Like the 33 rpm vinyl record, sailing is here to stay
A popular one-design dinghy class association recently announced that its rules committee had approved new class-legal digital compasses. I was curious to learn more about the breakthrough, wondering if the committee had finally given in to data. Cruisers and handicap racers find that data can simplify sailing: inexpensive computers tie routing to actual weather, a start can be precisely timed with clocks that account for speed and distance, and tactics can be determined based on actual fleet and global positioning. Instead, I learned that the committee had barely budged: Finally allowing its sailors to pick from two 20-year-old digital compass designs, in addition to the analog kind, but only “provided that the devices do not have the capacity for information other than heading.”
At first I thought it closed-minded. Since sailors seem to want more information, why not let them have it? But now, I’m thinking it might be a slippery slope.
In his book, The Revenge of Analog, author David Sax writes about a dramatic resurgence of analog things and ideas, even as computers are seemingly taking over all aspects of our lives. He describes the newfound popularity of vinyl record albums, paper journals, printed magazines like this one and teaching done by teachers instead of screens. To a nostalgic old-timer, this might seem a welcome referendum in favor of the simplicity of times past. However, Sax explains that the people powering this analog re-revolution are not nostalgic, but, instead, naive yet aspirational young folks ages 18 to 28, experiencing analog for the first time and finding authenticity in it.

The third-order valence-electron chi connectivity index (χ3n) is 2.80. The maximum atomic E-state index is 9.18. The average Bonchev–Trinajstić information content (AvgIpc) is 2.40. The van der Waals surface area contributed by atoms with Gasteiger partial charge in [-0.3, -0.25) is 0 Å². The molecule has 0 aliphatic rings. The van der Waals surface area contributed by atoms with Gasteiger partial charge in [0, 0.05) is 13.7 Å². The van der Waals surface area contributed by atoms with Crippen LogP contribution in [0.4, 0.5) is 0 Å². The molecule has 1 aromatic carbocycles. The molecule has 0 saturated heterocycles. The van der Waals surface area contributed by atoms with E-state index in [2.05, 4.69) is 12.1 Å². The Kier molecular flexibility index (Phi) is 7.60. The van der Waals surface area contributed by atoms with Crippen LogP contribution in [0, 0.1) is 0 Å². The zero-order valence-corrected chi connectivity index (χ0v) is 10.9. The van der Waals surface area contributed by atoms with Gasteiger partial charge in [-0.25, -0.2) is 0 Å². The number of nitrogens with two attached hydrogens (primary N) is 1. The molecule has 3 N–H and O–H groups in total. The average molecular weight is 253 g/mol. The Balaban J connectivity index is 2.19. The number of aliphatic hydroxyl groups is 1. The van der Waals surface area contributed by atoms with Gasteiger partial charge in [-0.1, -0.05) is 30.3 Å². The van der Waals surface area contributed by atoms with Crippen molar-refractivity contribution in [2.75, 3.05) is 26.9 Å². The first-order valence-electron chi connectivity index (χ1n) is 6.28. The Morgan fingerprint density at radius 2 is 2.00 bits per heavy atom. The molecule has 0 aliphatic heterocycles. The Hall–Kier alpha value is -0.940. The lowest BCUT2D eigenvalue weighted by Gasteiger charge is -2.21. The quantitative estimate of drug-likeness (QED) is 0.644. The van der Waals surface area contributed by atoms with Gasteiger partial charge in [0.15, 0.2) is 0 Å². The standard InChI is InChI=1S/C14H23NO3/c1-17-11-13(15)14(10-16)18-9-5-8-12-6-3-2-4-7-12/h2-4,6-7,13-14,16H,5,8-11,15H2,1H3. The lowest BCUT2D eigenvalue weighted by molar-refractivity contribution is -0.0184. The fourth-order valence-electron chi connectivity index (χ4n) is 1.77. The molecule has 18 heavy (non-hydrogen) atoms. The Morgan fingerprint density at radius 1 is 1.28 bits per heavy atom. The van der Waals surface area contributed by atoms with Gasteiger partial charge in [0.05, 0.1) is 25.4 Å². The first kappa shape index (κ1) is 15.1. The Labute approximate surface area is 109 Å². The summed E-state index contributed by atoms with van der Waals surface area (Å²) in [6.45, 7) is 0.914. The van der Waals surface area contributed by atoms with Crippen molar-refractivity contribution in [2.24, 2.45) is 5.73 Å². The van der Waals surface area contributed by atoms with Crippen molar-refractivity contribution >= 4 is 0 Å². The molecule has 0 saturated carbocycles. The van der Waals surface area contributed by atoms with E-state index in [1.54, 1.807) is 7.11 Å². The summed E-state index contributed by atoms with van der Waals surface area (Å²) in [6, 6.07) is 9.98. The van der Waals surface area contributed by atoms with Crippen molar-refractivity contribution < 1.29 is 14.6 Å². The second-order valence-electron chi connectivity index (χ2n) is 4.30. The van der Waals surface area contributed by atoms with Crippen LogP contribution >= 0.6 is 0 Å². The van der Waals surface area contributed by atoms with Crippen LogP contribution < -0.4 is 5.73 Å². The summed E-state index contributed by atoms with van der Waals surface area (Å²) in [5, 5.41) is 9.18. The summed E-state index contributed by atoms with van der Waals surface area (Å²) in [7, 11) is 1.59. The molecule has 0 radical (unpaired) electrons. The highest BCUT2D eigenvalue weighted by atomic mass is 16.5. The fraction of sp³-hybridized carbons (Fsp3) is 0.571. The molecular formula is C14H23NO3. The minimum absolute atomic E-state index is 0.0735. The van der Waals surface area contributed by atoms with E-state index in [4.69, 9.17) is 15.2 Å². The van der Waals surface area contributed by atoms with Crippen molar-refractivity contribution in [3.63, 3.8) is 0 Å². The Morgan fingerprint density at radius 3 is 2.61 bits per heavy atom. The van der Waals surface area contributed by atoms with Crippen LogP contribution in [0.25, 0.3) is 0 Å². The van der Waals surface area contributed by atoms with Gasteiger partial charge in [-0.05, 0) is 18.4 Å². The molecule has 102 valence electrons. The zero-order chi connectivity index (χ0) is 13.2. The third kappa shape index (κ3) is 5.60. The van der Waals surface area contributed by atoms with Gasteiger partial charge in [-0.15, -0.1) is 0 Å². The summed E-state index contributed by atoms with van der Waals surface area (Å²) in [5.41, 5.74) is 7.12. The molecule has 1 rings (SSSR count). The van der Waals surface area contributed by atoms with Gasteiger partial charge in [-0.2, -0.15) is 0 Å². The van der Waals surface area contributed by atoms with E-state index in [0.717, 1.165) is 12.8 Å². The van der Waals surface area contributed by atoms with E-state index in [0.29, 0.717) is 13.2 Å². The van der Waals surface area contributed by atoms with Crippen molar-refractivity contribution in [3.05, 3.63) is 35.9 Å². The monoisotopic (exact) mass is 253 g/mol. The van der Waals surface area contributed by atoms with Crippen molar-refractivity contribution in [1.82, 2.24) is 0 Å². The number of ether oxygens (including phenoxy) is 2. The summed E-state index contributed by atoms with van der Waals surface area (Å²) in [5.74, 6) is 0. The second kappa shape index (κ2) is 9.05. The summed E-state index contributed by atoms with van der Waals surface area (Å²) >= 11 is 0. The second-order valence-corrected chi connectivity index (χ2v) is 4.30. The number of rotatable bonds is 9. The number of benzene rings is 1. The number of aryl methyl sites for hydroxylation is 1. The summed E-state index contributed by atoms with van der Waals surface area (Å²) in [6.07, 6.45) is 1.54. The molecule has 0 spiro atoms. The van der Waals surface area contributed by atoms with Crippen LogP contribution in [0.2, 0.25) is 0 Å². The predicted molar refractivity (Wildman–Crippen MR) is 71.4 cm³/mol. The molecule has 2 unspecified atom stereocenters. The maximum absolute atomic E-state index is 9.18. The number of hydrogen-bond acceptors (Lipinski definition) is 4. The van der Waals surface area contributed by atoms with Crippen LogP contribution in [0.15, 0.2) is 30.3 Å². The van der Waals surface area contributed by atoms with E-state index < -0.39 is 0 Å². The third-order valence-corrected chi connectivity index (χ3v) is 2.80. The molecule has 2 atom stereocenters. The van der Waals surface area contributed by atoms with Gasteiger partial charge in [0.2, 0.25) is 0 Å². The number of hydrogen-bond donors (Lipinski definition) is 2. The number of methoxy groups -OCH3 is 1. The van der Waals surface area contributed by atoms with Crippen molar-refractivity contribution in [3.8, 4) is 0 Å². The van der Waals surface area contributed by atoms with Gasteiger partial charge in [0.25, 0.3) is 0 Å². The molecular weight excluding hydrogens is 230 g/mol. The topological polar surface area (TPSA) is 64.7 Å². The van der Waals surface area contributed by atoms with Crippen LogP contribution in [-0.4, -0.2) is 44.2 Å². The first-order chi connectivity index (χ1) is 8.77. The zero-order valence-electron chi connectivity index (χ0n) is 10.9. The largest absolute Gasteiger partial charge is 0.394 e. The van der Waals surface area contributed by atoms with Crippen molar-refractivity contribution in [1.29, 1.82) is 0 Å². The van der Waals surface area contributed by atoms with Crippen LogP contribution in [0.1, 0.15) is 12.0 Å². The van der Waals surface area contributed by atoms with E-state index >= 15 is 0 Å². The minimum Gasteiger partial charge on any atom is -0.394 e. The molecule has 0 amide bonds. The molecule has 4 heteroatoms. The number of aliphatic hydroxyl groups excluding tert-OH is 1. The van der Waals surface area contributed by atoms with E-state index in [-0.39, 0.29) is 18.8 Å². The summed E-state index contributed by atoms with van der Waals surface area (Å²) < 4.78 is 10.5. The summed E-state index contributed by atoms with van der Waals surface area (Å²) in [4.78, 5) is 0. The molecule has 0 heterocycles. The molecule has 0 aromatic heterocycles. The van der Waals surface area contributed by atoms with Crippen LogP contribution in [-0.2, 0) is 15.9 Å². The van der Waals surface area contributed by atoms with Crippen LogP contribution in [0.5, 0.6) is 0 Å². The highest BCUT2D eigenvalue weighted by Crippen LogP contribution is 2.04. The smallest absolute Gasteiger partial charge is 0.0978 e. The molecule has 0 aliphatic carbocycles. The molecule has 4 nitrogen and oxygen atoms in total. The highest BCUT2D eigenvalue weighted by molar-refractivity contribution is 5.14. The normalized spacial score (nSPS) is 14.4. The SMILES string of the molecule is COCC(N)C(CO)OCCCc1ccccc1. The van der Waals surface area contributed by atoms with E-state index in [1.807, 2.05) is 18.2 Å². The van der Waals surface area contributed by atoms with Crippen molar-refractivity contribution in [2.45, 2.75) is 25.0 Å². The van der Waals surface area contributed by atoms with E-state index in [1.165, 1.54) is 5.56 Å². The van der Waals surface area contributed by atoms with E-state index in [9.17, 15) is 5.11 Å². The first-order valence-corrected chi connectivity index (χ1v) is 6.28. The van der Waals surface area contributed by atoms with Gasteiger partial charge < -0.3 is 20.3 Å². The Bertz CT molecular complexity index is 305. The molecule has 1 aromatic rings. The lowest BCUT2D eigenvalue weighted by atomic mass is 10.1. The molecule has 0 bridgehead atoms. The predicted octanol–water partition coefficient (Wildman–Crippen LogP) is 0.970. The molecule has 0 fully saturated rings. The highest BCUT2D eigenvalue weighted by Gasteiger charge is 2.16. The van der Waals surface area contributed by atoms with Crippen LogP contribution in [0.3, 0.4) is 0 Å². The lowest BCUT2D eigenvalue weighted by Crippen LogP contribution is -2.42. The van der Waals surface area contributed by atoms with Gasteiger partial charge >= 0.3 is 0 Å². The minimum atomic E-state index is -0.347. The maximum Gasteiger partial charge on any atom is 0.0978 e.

What is analog and how is it different from digital? Analog is physical and edgy and digital is, well, digits. Analog harnesses nature. Digital sits on silicon wafers.
In the case of analog music, vibrations felt from sound pressure are pressed into grooves on a record, so that a tiny diamond needle will vibrate analogously as it tracks around the platter. When we hear drums, we’re a scant one degree of separation from the mallet hitting the drumhead. Sound quality is a physical balancing act: mass, weight and friction determine whether the sound is muffled or brilliant. In sailing, the making of movement—sometimes at jaw-dropping speeds—happens when humans trick wind energy to compete with water’s mass using foils and flotation. The capacity to move the boat and its crew is also a physical balancing act, determined by natural things like atmospheric energy, waves, the weight, size and strength of the craft and sails, drag and turbulence, and the instincts and interactions of the sailors. You see analog in the telltale, that lowly yarn that tells the trimmer about pressure, flow, attachment and lift and that ease is needed. The trimmer experiences analog by seeing, feeling and responding to nature via the tales told by a piece of yarn.
Digital things, on the other hand, are representative numbers; metaphors for analog truths. They are shallow, cheap, solitary and easy to forget. You don’t feel digital. Download a sailing simulator app for your iPad and be bored. Go sailing, and be inspired. Buy a piece of yarn.
Having had screens since birth, and therefore, feeling detached from natural and social connections, Millennials crave something deeper. Sax observes that a first taste of analog brings joy, and after that, they gobble it up. One young person is quoted as saying, “We are the loneliest generation.” Analog provides the path to social meaning and fulfillment, through connection, observation, experience, friendship and conversation.
So the one-design rules committee was on the right track: More data is not necessarily a good thing. Class sailors might do their part to sustain the fleet by sticking with the magnetic compass, despite the digital option.
More importantly, this analog resurgence is a massive gift to sailing; a chance to retool our passion to improve lives. Millennials crave authentic experience and community. These are precisely the things that sailing offers. You can show them. Consider giving this printed magazine to someone between 18 and 28, tell them to read and keep it, then invite them to go sailing. And don’t forget to point out the telltales.